Laughing at Bombs: An Ideological Analysis of the 1957 U.S. Civil Defense Film "A Day Called X"

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After the second world war, numerous civil defense efforts were undertaken by the United States to respond to Soviet threats of nuclear attack. One such effort was the 1957 civil defense film, A Day Called X. This film was produced as a dramatized portrayal of an evacuation drill in Portland, Oregon, a drill that actually occurred as “Project Greenlight” in 1955. Developed by the CBS Office of Civil Defense Mobilization, in partnership with the Portland Civil Defense program, this short film was broadcast around the country as a demonstration of the potential successes of civil defense efforts nationwide. Using ideological criticism, a form of rhetorical criticism, I seek to identify the discursive construction of American exceptionalism and farce within the film. I argue that the rhetorical construction of an American town’s calm, organized response to impending nuclear attack in A Day Called X is farcical in that it provides an unfair, untrue, and idealized picture of a hypothetical American response to the situation. This divergence from likely reality in this fictional representation will be shown to constitute a work of farce. This farce is amplified by the underlying theme of American exceptionalism. In the course of my analysis, I demonstrate that this assertion of superiority bolsters the absurdity of the representation and constitutes what I term “apocalyptic exceptionalism.”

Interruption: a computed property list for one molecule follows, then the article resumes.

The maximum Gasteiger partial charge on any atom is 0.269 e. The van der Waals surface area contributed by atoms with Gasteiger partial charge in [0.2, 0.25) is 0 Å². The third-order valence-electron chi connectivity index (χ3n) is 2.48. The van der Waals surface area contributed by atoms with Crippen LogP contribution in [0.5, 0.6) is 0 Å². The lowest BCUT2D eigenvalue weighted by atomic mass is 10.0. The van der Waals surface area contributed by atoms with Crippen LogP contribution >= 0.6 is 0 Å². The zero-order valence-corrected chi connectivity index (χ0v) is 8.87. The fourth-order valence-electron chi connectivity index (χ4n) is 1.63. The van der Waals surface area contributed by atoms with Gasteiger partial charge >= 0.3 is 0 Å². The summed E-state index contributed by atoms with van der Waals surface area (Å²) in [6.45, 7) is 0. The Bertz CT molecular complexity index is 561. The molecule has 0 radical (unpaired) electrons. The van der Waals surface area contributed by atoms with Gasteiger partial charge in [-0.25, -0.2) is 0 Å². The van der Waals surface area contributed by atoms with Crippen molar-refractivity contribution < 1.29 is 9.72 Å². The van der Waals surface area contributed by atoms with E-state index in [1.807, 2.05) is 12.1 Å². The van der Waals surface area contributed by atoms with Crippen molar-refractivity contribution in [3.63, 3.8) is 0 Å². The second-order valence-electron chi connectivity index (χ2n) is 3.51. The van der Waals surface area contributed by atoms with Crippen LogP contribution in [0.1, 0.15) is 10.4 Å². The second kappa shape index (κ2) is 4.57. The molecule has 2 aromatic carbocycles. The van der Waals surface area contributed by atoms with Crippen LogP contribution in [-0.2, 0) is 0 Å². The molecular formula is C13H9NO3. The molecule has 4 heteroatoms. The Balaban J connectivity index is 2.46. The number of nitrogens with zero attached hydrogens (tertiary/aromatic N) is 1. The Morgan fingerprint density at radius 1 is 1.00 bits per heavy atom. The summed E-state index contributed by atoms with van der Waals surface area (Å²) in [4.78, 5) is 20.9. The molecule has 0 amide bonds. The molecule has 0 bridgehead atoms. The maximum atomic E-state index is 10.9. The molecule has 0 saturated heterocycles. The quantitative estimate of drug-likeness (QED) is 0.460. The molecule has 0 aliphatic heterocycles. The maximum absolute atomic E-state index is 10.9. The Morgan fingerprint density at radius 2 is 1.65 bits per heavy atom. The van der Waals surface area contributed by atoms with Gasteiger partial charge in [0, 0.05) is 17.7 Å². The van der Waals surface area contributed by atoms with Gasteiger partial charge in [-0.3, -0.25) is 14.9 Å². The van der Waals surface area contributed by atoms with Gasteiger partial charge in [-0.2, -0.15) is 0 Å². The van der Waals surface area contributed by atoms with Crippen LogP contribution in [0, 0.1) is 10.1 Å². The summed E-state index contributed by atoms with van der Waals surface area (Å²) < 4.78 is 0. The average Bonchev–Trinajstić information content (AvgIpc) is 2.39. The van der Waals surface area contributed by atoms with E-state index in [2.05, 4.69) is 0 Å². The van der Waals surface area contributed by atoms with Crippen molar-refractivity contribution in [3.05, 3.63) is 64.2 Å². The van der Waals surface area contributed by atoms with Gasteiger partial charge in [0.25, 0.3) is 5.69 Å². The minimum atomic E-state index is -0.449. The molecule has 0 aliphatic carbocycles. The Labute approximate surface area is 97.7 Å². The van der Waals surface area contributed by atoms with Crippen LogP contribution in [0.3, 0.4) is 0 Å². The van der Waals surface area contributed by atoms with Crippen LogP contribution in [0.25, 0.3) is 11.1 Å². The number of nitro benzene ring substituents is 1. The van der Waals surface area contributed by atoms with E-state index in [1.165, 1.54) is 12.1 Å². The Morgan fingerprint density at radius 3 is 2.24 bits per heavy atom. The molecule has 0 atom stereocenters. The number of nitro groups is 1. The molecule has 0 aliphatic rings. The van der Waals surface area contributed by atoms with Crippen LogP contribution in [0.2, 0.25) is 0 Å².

Cold War, Nuclear, Ideological, Rhetorical, Rhetoric, Farce, American exceptionalism, Nationalism, Civil defense, Trump, A Day Called X, Absurdity, Apocalyptic exceptionalism, Apocalypse, Ideological criticism, Propaganda, Film, Short film, Ideology, Film analysis, Soviet Union, United States